The fortress housed a church, bakery, various workshops, living quarters, shops, and cells, among other facilities. The yellow paint on the walls was originally chosen because it lessened the effect of heat and the sun. A wall, built to protect citizens in case of an attack, divides the inner courtyard, which also houses the De Kat Balcony – now with the “Kings of the Castle” statues in front of it. The original balcony was built in 1695, but rebuilt in its current form between 1786 and 1790. From the balcony, announcements were made to soldiers, slaves and burghers (town inhabitants) of the Cape.

During the Second Boer War (1899–1902), part of the castle was used as a prison, and the former cells remain to this day.

The Castle acted as local headquarters for the South African Army in the Western Cape, and today houses the Castle Military Museum and ceremonial facilities for the traditional Cape Regiments. The Castle is also the home of the Cape Town Highlanders Regiment, a mechanised infantry unit.

SA Tourism Services Association
Frequently Asked Questions For Tourists Travelling To SA [PDF 2MB]
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Tourism Industry Standard Protocols
For COVID-19 Operations

DOWNLOAD the document here.

Updated Lockdown
Level 2 Regulations
25 August 2020

 

ccb SATSA FAQs

Answering your questions on filming procedures during COVID-19 lock down.

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An infographic with tips and emergency contact numbers.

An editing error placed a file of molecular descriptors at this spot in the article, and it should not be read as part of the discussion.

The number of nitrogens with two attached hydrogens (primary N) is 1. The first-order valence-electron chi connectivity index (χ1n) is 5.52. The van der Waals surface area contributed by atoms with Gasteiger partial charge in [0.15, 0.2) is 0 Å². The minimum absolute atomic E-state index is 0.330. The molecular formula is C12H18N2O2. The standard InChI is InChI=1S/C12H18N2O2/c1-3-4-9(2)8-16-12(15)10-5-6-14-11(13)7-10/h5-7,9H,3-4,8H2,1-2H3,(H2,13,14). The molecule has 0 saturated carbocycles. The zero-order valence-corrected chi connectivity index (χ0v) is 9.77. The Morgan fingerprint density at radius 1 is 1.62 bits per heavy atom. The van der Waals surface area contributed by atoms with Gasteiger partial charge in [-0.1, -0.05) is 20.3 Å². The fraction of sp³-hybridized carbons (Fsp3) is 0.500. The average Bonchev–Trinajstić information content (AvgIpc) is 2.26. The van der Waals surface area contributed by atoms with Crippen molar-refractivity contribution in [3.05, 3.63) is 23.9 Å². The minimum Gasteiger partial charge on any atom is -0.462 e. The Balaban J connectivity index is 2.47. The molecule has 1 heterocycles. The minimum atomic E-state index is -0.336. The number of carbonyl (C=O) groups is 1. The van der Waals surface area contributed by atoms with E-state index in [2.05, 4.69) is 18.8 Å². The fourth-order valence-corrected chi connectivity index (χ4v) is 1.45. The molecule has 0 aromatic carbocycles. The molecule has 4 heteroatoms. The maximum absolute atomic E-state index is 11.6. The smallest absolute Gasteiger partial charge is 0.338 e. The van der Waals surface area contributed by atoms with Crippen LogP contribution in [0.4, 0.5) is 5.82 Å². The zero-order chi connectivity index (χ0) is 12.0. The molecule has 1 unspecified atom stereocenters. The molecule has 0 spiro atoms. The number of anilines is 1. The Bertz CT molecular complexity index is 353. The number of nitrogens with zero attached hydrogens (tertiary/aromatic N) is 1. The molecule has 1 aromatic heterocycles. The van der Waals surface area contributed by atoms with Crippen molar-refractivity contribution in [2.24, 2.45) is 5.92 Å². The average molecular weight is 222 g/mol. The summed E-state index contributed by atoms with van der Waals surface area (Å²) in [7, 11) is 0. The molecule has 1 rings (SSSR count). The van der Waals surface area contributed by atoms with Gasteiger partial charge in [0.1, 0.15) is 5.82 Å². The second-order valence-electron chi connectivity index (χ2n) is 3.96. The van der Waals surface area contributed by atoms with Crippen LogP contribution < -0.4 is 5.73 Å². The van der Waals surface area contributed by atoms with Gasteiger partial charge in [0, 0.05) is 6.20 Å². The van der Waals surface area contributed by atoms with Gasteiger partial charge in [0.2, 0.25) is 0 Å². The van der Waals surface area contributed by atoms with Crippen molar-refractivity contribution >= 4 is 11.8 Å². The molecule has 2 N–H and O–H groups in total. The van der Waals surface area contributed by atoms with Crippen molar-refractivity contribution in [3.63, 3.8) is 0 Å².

DOWNLOAD the infographic here.

ccb band aid logo24/7 Band-Aid
Contact Number:
021 487 6552

Four steps for visitor safety.

DOWNLOAD the infographic here.

ccb atm logoBe ATM-wise!

DOWNLOAD the infographic here.

 

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Latest Events

To see the latest upcoming events at the Castle of Good Hope, click on a day or the month title to display the event(s).

June 2021
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Key Ceremony

TIMES
10:00|12:00 

This showcases the unlocking of the Van der Stel entrance of the Castle of Good Hope by the ceremonial guards of the castle. It is a past practice that is still practised today.

Canon Firing

TIMES
10:00|11:00|12:00 

The firing of the signal cannon was used to indicate that a ship had been sighted at sea and to relay the message to people inside the fort. You can view the firing of an old cannon, performed by the Cannon Association of South Africa.

Guided Tours

TIMES
11:00|12:00|14:00|15:00|16:00 

Unearth the hidden history of the Castle with a guided tour led by an experienced guide. Tours operate seven days a week.

 

Please note that the Key Ceremony, Cannon Firing & Guided Tour activities have been suspended due to COVID-19 protocols at this time.